- You could use a slow release, longer acting implant to replace two of the 90 day implants. Be sure the dosage is correct for your goals. For example; a Compudose that would last 150-180 days has the same effective dose as a single Synovex S that would last 90 days, while a Revalor X that would last 150-180 days would have the same dose as a Revalor IS plus a Revelor S which are each 90 day implants.
- Fed Holsteins naturally do not marble as well as beef breed cattle. As a result, if selling Holsteins into a formula or grid avoid full dose TBA containing implants so that you don’t lower the marbling too much.
- Steers and Heifers. Synovex Plus, Revalor 200, and Compudose can all be used on both steers and heifers – this can be helpful when looking for one implant to use on mixed pens.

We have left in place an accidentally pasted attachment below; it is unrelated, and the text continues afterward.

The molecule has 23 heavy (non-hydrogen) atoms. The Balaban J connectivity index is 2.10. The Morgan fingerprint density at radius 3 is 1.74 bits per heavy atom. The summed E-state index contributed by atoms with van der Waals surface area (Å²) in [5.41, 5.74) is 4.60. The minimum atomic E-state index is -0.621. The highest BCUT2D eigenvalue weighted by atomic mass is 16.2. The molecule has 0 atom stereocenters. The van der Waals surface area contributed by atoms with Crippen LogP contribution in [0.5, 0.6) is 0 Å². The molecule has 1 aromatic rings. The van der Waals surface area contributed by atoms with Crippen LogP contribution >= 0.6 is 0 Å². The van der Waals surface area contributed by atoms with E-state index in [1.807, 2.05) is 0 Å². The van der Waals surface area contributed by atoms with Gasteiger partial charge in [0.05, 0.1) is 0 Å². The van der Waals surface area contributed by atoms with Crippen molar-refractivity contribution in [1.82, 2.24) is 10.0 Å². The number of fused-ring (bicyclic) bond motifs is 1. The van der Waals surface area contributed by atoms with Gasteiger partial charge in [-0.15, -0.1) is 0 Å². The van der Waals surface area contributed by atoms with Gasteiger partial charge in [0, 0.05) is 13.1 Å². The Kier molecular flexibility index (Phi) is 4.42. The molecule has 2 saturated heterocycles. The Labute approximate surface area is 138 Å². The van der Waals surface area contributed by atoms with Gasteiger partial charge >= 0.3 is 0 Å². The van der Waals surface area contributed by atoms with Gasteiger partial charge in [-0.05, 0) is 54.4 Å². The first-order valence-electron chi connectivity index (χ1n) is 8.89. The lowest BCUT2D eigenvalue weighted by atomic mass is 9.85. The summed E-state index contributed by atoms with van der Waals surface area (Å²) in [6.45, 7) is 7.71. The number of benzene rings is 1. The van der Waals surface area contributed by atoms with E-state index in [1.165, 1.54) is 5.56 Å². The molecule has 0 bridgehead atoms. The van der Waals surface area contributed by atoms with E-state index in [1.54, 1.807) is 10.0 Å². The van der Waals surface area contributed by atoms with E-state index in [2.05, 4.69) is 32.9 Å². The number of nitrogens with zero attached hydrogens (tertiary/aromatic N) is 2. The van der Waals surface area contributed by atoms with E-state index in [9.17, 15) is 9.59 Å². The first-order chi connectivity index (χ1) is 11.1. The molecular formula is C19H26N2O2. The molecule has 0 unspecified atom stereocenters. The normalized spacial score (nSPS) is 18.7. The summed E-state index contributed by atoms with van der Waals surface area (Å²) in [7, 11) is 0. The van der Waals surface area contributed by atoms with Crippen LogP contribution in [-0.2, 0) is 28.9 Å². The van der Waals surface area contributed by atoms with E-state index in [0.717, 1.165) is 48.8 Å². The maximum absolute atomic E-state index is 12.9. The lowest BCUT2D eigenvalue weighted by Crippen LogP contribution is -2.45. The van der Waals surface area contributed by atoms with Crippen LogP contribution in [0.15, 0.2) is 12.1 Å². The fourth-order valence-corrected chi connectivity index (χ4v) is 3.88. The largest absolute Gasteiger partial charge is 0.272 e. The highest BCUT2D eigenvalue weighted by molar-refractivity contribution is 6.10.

- Ralgro in a feedlot implant strategy. Ralgro is very well liked as an implant – it was the first commercially available implant and is often considered to be the easiest implant to use. As stated earlier a Ralgro would typically be expected to last about 45 days in a feedlot situation; because of this Ralgro was commonly used to fill in the 40-50 gaps in some implant strategies, but now most consultants would recommend simply delaying the initial implant and to skip the use of Ralgro in this way. Ralgro continues to be an excellent implant for calves on cows and calves in a backgrounding situation. If you would like to use a Zeronal based implant for feedlot cattle, you can use the Ralgro Magnum.